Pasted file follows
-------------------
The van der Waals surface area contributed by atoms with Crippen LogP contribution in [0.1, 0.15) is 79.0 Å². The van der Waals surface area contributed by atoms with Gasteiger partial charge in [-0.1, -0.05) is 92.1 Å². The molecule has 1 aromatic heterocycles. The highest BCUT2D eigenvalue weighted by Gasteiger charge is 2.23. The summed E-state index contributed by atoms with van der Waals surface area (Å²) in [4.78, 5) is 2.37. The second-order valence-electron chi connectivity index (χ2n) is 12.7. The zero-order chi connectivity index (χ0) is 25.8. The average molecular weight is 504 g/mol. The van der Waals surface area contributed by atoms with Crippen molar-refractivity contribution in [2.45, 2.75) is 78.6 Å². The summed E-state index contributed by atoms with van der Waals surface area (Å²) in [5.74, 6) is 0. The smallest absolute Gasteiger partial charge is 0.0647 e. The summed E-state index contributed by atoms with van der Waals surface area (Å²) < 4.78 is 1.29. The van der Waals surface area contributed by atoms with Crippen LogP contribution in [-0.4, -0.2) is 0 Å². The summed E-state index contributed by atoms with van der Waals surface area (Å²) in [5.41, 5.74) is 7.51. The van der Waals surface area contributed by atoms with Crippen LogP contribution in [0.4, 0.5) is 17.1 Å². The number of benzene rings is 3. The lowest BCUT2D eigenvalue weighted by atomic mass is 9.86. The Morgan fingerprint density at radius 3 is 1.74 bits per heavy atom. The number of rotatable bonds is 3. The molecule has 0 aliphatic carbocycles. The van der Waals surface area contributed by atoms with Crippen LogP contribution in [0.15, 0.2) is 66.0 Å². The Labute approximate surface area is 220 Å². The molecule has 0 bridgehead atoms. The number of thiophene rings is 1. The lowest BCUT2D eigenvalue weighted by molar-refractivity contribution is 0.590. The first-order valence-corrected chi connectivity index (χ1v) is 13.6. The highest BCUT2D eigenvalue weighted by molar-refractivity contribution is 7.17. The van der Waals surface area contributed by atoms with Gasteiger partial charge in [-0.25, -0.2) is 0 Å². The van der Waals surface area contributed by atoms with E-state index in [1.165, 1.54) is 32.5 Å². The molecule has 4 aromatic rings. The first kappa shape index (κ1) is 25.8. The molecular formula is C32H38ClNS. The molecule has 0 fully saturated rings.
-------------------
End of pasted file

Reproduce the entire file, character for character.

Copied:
The van der Waals surface area contributed by atoms with Crippen LogP contribution in [0.1, 0.15) is 79.0 Å². The van der Waals surface area contributed by atoms with Gasteiger partial charge in [-0.1, -0.05) is 92.1 Å². The molecule has 1 aromatic heterocycles. The highest BCUT2D eigenvalue weighted by Gasteiger charge is 2.23. The summed E-state index contributed by atoms with van der Waals surface area (Å²) in [4.78, 5) is 2.37. The second-order valence-electron chi connectivity index (χ2n) is 12.7. The zero-order chi connectivity index (χ0) is 25.8. The average molecular weight is 504 g/mol. The van der Waals surface area contributed by atoms with Crippen molar-refractivity contribution in [2.45, 2.75) is 78.6 Å². The summed E-state index contributed by atoms with van der Waals surface area (Å²) in [5.74, 6) is 0. The smallest absolute Gasteiger partial charge is 0.0647 e. The summed E-state index contributed by atoms with van der Waals surface area (Å²) < 4.78 is 1.29. The van der Waals surface area contributed by atoms with Crippen LogP contribution in [-0.4, -0.2) is 0 Å². The summed E-state index contributed by atoms with van der Waals surface area (Å²) in [5.41, 5.74) is 7.51. The van der Waals surface area contributed by atoms with Crippen LogP contribution in [0.4, 0.5) is 17.1 Å². The number of benzene rings is 3. The lowest BCUT2D eigenvalue weighted by atomic mass is 9.86. The Morgan fingerprint density at radius 3 is 1.74 bits per heavy atom. The number of rotatable bonds is 3. The molecule has 0 aliphatic carbocycles. The van der Waals surface area contributed by atoms with Crippen LogP contribution in [0.15, 0.2) is 66.0 Å². The Labute approximate surface area is 220 Å². The molecule has 0 bridgehead atoms. The number of thiophene rings is 1. The lowest BCUT2D eigenvalue weighted by molar-refractivity contribution is 0.590. The first-order valence-corrected chi connectivity index (χ1v) is 13.6. The highest BCUT2D eigenvalue weighted by molar-refractivity contribution is 7.17. The van der Waals surface area contributed by atoms with Gasteiger partial charge in [-0.25, -0.2) is 0 Å². The van der Waals surface area contributed by atoms with E-state index in [1.165, 1.54) is 32.5 Å². The molecule has 4 aromatic rings. The first kappa shape index (κ1) is 25.8. The molecular formula is C32H38ClNS. The molecule has 0 fully saturated rings.